Styx


Styx

noun \ˈstiks\

Definition of STYX

:  the principal river of the underworld in Greek mythology

Origin of STYX

Latin Styg-, Styx, from Greek
First Known Use: 14th century

Rhymes with STYX

Styx

noun    (Concise Encyclopedia)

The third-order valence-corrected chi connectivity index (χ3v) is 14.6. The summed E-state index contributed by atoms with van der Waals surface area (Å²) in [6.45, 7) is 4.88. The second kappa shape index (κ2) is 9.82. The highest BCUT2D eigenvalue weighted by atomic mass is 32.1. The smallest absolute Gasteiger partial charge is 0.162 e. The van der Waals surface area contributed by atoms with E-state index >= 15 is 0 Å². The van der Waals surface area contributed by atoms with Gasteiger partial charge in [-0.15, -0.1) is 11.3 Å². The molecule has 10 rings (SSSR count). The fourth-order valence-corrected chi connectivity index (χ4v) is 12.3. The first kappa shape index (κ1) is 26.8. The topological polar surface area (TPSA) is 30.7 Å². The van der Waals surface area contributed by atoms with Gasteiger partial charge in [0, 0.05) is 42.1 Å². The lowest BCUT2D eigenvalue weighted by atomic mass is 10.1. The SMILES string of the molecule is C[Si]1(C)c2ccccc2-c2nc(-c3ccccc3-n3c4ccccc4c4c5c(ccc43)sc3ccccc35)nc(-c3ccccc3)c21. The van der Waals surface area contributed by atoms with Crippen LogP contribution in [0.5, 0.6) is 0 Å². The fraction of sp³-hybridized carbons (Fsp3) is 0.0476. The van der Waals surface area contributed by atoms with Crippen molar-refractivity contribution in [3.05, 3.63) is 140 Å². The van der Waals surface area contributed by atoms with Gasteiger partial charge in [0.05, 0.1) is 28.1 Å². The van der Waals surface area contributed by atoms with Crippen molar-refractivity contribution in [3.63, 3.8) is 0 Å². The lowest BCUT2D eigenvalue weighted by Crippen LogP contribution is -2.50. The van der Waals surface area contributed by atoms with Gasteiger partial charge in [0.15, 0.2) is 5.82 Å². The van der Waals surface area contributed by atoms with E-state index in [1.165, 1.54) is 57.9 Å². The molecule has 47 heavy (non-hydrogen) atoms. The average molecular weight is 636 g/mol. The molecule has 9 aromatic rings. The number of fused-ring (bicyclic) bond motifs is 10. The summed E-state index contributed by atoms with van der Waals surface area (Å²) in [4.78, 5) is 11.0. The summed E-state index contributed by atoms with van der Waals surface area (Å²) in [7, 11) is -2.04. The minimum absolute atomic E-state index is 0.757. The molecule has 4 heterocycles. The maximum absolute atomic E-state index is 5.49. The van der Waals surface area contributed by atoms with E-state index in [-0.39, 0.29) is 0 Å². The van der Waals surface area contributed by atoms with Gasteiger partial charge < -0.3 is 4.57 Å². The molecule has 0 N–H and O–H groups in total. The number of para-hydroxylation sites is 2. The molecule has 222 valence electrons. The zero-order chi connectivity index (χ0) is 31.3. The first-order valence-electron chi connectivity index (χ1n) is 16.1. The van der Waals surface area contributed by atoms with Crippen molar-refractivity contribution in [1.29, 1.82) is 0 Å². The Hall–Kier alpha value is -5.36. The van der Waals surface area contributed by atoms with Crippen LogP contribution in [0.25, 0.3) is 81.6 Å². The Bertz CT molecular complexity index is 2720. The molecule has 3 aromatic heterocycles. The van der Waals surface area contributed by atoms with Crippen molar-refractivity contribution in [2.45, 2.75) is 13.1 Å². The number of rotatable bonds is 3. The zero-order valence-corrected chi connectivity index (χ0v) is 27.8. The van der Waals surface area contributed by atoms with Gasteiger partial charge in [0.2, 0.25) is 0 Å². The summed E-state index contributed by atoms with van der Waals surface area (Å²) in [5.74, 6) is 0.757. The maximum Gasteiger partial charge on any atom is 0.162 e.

In Greek mythology, a river of the underworld. The name comes from a Greek word that denotes both hatred and extreme cold, and it expresses loathing of death. In the epics of Homer, the gods swore by the water of Styx as their most binding oath. Hesiod personified Styx as the daughter of Oceanus and the mother of Emulation, Victory, Power, and Might. The ancients believed that its water was poisonous and would dissolve any vessel except one made of the hoof of a horse or an ass.

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